We in #chswx continue to monitor the risk for strong to severe thunderstorms this afternoon and evening as a strong cold front driven by a highly amplified upper-air pattern makes its way to the coast.
Where we’re at
As of noon, temperatures across the area have risen into the upper 60s with dewpoints rising well into the 60s, indicating a juicy airmass capable of sustaining thunderstorms. Winds are turning progressively more breezy; a 28 MPH gust was recorded earlier this morning at Mt. Pleasant, and gusts to 35 MPH will become common as the front and associated low-level jet draw closer this afternoon and evening. We have had bouts of downpours at times, but it appears that for the moment we are going to catch a few hours in a dry slot.
Instability has continued to trend up this morning, and should continue to do so with the warm, moist pipeline of air continuing to pump into the area. The Storm Prediction Center analysis shown above does show weak to modest areas of convective inhibition (in blue) that will work against stronger storms, but it appears this will continue to erode as the storm system progresses eastward.
Remember, even outside of storms, gusts will peak 35-40 MPH, with higher values possible on bridges and overpasses. This could be enough to cause some isolated power outages well ahead of any storms.
Severe weather outlook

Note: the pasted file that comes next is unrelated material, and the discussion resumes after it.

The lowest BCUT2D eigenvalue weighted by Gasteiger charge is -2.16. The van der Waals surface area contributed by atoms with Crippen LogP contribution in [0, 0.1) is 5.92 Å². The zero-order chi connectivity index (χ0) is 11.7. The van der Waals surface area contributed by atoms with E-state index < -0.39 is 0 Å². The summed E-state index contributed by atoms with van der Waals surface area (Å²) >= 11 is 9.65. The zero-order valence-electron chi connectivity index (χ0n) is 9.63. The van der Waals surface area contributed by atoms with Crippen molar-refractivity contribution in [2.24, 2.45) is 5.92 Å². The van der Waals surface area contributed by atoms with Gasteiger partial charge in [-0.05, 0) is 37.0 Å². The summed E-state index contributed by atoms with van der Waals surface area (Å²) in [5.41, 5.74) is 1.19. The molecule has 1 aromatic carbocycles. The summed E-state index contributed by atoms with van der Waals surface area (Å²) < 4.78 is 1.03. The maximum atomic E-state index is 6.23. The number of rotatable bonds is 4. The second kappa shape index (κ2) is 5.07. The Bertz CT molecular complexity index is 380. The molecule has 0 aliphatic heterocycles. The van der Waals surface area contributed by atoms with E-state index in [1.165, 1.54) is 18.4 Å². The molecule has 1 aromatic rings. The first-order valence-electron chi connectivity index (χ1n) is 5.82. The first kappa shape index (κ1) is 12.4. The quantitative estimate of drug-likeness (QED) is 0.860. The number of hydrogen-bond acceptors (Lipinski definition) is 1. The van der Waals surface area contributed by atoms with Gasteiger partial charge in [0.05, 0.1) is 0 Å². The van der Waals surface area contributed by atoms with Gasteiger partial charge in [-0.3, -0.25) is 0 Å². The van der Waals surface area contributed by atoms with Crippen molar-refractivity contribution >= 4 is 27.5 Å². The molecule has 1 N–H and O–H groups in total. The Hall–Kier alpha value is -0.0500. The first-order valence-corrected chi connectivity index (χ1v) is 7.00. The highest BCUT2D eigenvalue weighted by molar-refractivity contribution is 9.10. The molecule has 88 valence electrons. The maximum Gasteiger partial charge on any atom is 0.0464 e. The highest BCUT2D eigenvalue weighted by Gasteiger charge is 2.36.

The Storm Prediction Center highlights much of the area in a slight risk of severe weather today, with damaging winds the primary concern associated with a squall line. Given strong low-level wind shear, a tornado or two cannot be ruled out along the squall line as well; these tornadoes are generally brief but can be tough to warn for. The greatest tornado risk remains to our northeast, stretching from the Grand Strand to the North Carolina Sandhills.
Timing for the line appears to be on track for later this evening. The last few High-Resolution Rapid Refresh model runs have been slowing the line down a bit, bringing it into the Tri-County area a little later in the evening (7-8 PM). I am always a little weary of model timing on these, though — squall lines often outpace the arrival times of modeled solutions. A lot will depend on where the line ultimately organizes, so this trend will be watched closely.
Bottom line: The National Weather Service continues to advertise the 5-9 PM timeframe for possible severe weather, and that’s the timeframe I would use to make your decisions around.
Of course, given that it is December and shelf waters are in the mid-50s, I would expect some weakening of the line as it moves into the area, especially if it arrives as instability wanes with the loss of daytime heating. Still, it won’t take much for storms to pull down a few strong wind gusts capable of producing tree damage and downing power lines. Be ready for power outages this evening.
The line should clear the area by 10-11 PM with the front to follow. You will know when the front comes through as the bottom will fall out of the mercury. Tomorrow’s forecast high of 42° is 31 degrees cooler than today’s expected high of 73° — big chill for Christmas is looking locked in as discussed over the past few days.
Will have updates here and on Twitter as needed throughout the day.
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